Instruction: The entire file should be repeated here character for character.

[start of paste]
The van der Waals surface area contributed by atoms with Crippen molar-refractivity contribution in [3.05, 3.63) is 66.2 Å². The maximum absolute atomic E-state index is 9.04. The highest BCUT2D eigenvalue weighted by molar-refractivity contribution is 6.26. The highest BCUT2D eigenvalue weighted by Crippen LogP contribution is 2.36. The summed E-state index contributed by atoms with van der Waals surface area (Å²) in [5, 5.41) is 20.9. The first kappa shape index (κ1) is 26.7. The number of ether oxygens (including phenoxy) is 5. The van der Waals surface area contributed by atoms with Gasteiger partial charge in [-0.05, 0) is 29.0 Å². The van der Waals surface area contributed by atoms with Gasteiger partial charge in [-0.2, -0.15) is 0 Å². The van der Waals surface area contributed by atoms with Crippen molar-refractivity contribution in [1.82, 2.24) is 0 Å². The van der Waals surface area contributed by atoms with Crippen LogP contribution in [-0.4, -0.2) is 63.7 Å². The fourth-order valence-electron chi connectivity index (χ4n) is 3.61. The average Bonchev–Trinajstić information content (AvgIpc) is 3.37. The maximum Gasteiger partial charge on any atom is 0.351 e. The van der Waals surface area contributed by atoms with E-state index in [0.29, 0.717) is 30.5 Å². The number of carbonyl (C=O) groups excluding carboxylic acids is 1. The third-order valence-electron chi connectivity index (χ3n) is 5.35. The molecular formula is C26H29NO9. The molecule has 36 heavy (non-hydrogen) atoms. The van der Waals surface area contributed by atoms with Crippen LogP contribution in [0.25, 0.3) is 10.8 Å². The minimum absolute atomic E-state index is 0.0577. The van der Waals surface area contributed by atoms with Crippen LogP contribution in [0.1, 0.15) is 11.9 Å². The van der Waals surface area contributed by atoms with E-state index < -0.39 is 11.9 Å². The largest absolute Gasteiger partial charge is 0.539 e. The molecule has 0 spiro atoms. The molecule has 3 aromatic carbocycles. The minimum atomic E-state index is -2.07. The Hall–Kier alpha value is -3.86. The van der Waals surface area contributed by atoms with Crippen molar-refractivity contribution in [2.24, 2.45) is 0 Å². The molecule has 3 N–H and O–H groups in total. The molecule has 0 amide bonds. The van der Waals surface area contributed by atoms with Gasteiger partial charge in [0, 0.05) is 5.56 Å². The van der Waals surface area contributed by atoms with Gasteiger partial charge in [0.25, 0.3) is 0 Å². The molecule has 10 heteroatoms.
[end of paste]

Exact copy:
The van der Waals surface area contributed by atoms with Crippen molar-refractivity contribution in [3.05, 3.63) is 66.2 Å². The maximum absolute atomic E-state index is 9.04. The highest BCUT2D eigenvalue weighted by molar-refractivity contribution is 6.26. The highest BCUT2D eigenvalue weighted by Crippen LogP contribution is 2.36. The summed E-state index contributed by atoms with van der Waals surface area (Å²) in [5, 5.41) is 20.9. The first kappa shape index (κ1) is 26.7. The number of ether oxygens (including phenoxy) is 5. The van der Waals surface area contributed by atoms with Gasteiger partial charge in [-0.05, 0) is 29.0 Å². The van der Waals surface area contributed by atoms with Gasteiger partial charge in [-0.2, -0.15) is 0 Å². The van der Waals surface area contributed by atoms with Crippen molar-refractivity contribution in [1.82, 2.24) is 0 Å². The van der Waals surface area contributed by atoms with Crippen LogP contribution in [-0.4, -0.2) is 63.7 Å². The fourth-order valence-electron chi connectivity index (χ4n) is 3.61. The average Bonchev–Trinajstić information content (AvgIpc) is 3.37. The maximum Gasteiger partial charge on any atom is 0.351 e. The van der Waals surface area contributed by atoms with E-state index in [0.29, 0.717) is 30.5 Å². The number of carbonyl (C=O) groups excluding carboxylic acids is 1. The third-order valence-electron chi connectivity index (χ3n) is 5.35. The molecular formula is C26H29NO9. The molecule has 36 heavy (non-hydrogen) atoms. The van der Waals surface area contributed by atoms with Crippen LogP contribution in [0.25, 0.3) is 10.8 Å². The minimum absolute atomic E-state index is 0.0577. The van der Waals surface area contributed by atoms with Crippen LogP contribution in [0.1, 0.15) is 11.9 Å². The van der Waals surface area contributed by atoms with E-state index < -0.39 is 11.9 Å². The largest absolute Gasteiger partial charge is 0.539 e. The molecule has 0 spiro atoms. The molecule has 3 aromatic carbocycles. The minimum atomic E-state index is -2.07. The Hall–Kier alpha value is -3.86. The van der Waals surface area contributed by atoms with Crippen molar-refractivity contribution in [2.24, 2.45) is 0 Å². The molecule has 3 N–H and O–H groups in total. The molecule has 0 amide bonds. The van der Waals surface area contributed by atoms with Gasteiger partial charge in [0, 0.05) is 5.56 Å². The van der Waals surface area contributed by atoms with Gasteiger partial charge in [0.25, 0.3) is 0 Å². The molecule has 10 heteroatoms.